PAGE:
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In the Debian system, the system time zone is determined
by the symbolic link
This link points at a time zone data file that describes
the local time zone. The time zone data files are stored in
/usr/lib/zoneinfo. Other Linux distributions
may do this differently.
A user can change his private time zone by setting the
TZ environment variable. If it is unset, the system time zone
is assumed. The syntax of the TZ variable is described in the
tzset manual page.
date only shows or sets the software clock. The clock commands synchronises the hardware and software clocks. It is used when the system boots, to read the hardware clock and set the software clock. If you need to set both clocks, you first set the software clock with date, and then the hardware clock with clock -w.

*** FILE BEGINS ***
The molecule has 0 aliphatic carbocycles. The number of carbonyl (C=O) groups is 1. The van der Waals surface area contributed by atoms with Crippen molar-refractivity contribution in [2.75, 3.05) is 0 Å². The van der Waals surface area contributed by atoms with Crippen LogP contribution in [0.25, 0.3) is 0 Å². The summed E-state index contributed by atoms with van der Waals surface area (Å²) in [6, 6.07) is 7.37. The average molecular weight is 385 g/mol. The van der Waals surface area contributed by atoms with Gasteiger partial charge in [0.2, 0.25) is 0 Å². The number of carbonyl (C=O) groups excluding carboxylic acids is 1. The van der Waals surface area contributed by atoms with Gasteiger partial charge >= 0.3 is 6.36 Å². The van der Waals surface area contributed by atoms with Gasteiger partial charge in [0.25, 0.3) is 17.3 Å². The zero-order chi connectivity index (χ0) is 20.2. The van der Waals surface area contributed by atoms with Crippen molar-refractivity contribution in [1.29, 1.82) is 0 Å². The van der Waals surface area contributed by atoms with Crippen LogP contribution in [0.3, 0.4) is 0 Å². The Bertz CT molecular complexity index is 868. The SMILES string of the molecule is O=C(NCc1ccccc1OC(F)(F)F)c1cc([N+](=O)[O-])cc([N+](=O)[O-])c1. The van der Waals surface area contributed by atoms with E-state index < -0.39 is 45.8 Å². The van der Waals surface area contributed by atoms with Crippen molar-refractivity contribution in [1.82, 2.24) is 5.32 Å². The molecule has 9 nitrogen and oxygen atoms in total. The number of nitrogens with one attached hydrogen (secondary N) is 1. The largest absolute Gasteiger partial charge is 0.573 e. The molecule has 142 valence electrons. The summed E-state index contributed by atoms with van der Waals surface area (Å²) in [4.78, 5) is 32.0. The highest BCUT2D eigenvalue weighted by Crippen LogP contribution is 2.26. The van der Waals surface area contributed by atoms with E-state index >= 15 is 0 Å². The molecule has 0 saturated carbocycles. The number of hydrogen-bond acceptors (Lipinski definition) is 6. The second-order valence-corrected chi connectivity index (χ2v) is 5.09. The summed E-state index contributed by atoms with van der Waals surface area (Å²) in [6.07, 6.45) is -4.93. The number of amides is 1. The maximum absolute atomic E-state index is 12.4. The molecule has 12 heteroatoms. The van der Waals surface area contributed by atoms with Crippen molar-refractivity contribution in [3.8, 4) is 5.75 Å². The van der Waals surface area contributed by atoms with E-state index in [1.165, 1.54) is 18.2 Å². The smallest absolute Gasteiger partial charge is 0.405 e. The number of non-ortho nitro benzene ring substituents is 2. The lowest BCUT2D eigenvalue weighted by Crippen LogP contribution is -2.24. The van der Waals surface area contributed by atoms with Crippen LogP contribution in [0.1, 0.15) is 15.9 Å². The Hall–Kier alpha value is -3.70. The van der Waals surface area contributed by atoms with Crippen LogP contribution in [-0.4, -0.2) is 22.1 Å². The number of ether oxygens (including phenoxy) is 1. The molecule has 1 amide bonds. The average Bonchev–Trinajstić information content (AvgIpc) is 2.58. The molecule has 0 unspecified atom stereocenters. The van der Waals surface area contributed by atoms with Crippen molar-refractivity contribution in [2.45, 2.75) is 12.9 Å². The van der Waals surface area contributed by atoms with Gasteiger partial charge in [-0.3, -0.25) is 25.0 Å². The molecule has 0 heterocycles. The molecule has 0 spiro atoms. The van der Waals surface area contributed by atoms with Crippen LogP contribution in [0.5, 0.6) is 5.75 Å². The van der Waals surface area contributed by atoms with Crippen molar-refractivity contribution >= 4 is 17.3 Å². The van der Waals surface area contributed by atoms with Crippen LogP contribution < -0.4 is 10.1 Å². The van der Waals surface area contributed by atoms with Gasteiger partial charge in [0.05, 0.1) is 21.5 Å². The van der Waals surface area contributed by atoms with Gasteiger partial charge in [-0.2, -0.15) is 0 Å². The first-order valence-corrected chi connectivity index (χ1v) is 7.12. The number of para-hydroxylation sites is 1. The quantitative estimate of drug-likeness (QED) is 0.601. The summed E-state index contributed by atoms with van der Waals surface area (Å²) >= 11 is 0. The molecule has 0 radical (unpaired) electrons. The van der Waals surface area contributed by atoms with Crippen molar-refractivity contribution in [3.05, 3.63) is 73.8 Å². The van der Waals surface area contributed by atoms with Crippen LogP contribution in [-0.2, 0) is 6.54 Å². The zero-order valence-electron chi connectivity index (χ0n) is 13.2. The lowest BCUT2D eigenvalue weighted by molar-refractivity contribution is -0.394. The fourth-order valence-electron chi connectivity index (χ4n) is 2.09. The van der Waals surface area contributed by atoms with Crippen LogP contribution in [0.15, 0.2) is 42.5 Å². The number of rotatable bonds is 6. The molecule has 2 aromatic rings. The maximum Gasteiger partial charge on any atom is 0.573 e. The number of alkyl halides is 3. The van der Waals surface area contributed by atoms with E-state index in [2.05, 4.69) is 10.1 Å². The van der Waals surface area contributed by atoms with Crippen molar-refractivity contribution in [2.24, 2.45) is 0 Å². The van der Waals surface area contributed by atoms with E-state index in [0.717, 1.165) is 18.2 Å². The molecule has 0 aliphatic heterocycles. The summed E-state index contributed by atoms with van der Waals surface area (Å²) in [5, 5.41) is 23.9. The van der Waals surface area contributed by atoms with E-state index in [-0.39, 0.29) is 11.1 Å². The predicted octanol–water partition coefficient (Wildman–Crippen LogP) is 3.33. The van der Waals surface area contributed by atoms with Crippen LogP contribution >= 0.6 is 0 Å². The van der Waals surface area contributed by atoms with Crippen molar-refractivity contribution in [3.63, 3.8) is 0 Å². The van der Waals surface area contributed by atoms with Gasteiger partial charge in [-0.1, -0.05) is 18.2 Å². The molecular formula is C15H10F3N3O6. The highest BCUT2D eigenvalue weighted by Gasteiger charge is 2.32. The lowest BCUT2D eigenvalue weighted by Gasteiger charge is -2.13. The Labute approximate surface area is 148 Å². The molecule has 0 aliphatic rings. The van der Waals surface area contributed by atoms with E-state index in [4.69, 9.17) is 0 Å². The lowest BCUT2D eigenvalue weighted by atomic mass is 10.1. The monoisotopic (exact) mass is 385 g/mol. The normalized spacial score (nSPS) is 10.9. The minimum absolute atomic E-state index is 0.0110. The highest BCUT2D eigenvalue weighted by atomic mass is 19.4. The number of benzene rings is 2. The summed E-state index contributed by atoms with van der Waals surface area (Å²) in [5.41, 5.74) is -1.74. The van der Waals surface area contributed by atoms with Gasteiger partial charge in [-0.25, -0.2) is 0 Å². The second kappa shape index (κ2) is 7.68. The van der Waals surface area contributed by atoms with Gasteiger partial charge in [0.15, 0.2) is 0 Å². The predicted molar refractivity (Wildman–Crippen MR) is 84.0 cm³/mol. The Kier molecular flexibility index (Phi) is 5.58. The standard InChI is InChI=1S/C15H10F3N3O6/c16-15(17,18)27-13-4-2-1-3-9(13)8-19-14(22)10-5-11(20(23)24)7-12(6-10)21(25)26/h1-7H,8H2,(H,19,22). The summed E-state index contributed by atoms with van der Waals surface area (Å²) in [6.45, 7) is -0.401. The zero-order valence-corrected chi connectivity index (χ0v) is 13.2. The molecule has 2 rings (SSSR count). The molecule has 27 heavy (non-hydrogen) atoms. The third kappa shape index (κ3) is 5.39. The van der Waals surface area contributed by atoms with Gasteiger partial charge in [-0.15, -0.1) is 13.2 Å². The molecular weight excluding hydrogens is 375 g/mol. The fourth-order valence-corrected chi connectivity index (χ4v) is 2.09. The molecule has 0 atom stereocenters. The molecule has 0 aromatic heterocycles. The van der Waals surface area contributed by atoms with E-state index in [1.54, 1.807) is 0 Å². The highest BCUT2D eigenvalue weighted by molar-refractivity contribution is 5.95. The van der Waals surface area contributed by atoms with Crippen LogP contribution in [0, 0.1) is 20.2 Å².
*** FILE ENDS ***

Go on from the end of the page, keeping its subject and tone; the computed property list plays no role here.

-u option to clock
tells it that the hardware clock is in universal time.
You must use the
option correctly. If you don't, your computer will be quite
confused about what the time is.
The clocks should be changed with care. Many parts of a Unix system require the clocks to work correctly. For example, the cron daemon runs commands periodically. If you change the clock, it can be confused of whether it needs to run the commands or not. On one early Unix system, someone set the clock twenty years into the future, and cron wanted to run all the periodic commands for twenty years all at once. Current versions of cron can handle this correctly, but you should still be careful. Big jumps or backward jumps are more dangerous than smaller or forward ones.
Beware of the time command, which does not show the current time.
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